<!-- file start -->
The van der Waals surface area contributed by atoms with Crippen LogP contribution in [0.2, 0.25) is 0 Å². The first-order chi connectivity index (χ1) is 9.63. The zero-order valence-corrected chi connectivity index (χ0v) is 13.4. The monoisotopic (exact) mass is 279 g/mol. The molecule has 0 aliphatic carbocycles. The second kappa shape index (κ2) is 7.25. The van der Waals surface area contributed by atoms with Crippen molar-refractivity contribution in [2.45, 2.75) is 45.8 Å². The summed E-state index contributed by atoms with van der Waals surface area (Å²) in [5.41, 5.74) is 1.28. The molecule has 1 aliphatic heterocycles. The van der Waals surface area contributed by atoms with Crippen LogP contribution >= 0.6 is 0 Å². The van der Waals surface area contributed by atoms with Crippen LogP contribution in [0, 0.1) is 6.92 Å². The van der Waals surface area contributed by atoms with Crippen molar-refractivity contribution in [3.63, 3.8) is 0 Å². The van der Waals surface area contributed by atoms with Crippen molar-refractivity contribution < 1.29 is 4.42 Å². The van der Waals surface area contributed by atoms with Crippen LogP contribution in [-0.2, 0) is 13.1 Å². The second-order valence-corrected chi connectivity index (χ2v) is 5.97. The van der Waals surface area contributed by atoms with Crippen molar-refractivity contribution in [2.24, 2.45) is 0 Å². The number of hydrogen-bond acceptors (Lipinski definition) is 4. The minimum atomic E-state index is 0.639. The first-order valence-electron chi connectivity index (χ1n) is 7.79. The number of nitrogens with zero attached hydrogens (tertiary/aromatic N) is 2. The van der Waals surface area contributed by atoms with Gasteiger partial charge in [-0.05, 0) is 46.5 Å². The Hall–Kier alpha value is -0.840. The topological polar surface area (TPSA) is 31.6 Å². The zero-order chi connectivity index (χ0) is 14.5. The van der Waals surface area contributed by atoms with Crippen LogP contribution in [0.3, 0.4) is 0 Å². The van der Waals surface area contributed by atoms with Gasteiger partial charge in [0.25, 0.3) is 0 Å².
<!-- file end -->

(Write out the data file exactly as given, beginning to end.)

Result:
The van der Waals surface area contributed by atoms with Crippen LogP contribution in [0.2, 0.25) is 0 Å². The first-order chi connectivity index (χ1) is 9.63. The zero-order valence-corrected chi connectivity index (χ0v) is 13.4. The monoisotopic (exact) mass is 279 g/mol. The molecule has 0 aliphatic carbocycles. The second kappa shape index (κ2) is 7.25. The van der Waals surface area contributed by atoms with Crippen molar-refractivity contribution in [2.45, 2.75) is 45.8 Å². The summed E-state index contributed by atoms with van der Waals surface area (Å²) in [5.41, 5.74) is 1.28. The molecule has 1 aliphatic heterocycles. The van der Waals surface area contributed by atoms with Crippen LogP contribution >= 0.6 is 0 Å². The van der Waals surface area contributed by atoms with Crippen LogP contribution in [0, 0.1) is 6.92 Å². The van der Waals surface area contributed by atoms with Crippen molar-refractivity contribution in [3.63, 3.8) is 0 Å². The van der Waals surface area contributed by atoms with Crippen molar-refractivity contribution < 1.29 is 4.42 Å². The van der Waals surface area contributed by atoms with Crippen LogP contribution in [-0.2, 0) is 13.1 Å². The second-order valence-corrected chi connectivity index (χ2v) is 5.97. The van der Waals surface area contributed by atoms with Crippen molar-refractivity contribution in [2.24, 2.45) is 0 Å². The number of hydrogen-bond acceptors (Lipinski definition) is 4. The minimum atomic E-state index is 0.639. The first-order valence-electron chi connectivity index (χ1n) is 7.79. The number of nitrogens with zero attached hydrogens (tertiary/aromatic N) is 2. The van der Waals surface area contributed by atoms with Gasteiger partial charge in [-0.05, 0) is 46.5 Å². The Hall–Kier alpha value is -0.840. The topological polar surface area (TPSA) is 31.6 Å². The zero-order chi connectivity index (χ0) is 14.5. The van der Waals surface area contributed by atoms with Crippen LogP contribution in [0.3, 0.4) is 0 Å². The van der Waals surface area contributed by atoms with Gasteiger partial charge in [0.25, 0.3) is 0 Å².